At the end of 10 w, T2DR average body weight gain was significantly higher than that of those in the healthy control group as a result of a high-fat diet used [48]. There was a significant reduction in body weight gain in all groups enriched with probiotics comparable to T2DR (table 3). The obtained data are confirmed by many studies, due to the regulatory impact of gut microbiota upon energy homeostasis by increasing the dietary energy metabolism, which influences body weight [49, 50]. On the other hand, probiotics modulate gut microbiota and have a potential therapeutic effect (reduce inflammation, gut permeability, body weight, and enhanced insulin sensitivity) in a patient who has diabetes caused by obesity [32, 51, 52]. Besides changes in gut colonization result in altered energy balance and contribute to obesity. Probiotics might regulate obesity in both mice and humans depending upon the microbial proportions and diversity [30]. Lactobacillus plantarum has an excellent ability to decrease diet-induced weight gain and insulin resistance [53]. The differences in the bodyweight of rats treated with saffron, cardamom, and cinnamon aqueous extracts were not significant comparable to T2DR; however, it was significant in group fed ginger. This may be due to the ginger compound of 6-Paradol decreased blood glucose, cholesterol, and body weight in high-fat diet fed mice [19]. Regarding the obtained results of feed intake and FER, they did not record any significant difference between treated groups, as concluded by [54].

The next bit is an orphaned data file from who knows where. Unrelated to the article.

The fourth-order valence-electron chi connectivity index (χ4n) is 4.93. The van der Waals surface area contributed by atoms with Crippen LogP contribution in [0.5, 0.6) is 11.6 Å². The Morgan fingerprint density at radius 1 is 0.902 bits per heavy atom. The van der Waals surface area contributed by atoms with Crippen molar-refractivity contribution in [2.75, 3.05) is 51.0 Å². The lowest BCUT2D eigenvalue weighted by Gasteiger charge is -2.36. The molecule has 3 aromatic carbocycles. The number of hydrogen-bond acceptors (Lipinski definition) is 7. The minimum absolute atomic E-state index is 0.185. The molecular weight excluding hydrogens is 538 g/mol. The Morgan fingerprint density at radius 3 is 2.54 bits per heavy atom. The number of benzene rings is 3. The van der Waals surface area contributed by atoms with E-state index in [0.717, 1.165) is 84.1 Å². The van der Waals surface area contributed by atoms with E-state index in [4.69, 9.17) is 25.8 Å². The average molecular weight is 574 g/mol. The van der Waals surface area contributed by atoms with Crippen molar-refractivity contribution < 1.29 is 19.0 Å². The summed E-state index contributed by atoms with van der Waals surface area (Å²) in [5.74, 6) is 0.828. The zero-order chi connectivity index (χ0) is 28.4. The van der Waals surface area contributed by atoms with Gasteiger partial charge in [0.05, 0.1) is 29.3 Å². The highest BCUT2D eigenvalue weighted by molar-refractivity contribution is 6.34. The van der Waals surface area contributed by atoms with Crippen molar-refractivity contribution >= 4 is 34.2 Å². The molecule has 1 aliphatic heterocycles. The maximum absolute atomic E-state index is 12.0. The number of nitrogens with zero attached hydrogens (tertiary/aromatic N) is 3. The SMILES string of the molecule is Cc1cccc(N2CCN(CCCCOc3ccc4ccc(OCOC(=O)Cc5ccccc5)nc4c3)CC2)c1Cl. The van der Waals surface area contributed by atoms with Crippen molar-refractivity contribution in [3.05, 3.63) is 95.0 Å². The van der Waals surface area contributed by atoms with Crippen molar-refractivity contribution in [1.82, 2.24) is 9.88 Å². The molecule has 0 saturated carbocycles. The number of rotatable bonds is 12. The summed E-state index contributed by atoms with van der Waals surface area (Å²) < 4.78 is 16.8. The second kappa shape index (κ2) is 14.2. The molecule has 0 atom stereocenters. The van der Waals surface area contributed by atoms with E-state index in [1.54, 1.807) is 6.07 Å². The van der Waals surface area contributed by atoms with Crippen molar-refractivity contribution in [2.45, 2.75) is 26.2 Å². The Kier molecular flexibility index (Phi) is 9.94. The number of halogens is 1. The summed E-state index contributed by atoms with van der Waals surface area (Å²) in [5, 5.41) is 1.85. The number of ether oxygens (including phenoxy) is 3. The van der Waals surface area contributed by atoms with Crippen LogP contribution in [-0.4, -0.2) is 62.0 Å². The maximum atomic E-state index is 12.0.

The obtained result of FBG and PG2 follow the same pattern in all experimental groups. Since probiotics or cinnamon alone exerted an improvement in OGTT, but not reached to be significant (table 4). A moderate hypoglycaemic effect of probiotics was previously recorded [35]. Many studies concluded that cinnamon extract has a moderate effect in reducing fasting plasma glucose levels in diabetic patients [24, 55, 56]. On the contrary, other researchers stated that cinnamon reduces blood glucose on rodent models of diabetes [57, 58]. Groups offered to saffron, cardamom, and ginger with or without probiotics recorded a significant reduction in OGTT if compared with T2DR. The obtained results are confirmed by many studies since the inclusion of ginger extracts led to a significant reduction in blood glucose [19, 20]. The main component of ginger, gingerols, could maintain glucose homeostasis and show anti-hyperglycemic effect in type 2 diabetic mice [18]. Regarding cardamom, its supplementation had glycemic control in type 2 diabetes [16, 59]. Saffron may be implicated as a therapeutic agent against metabolic syndrome and regulate glucose metabolism [14, 15]. On the contrary, an examination of the herbal remedies of cinnamon, cardamom, saffron, and ginger showed that they had not significantly beneficial effects on glycemic control [25].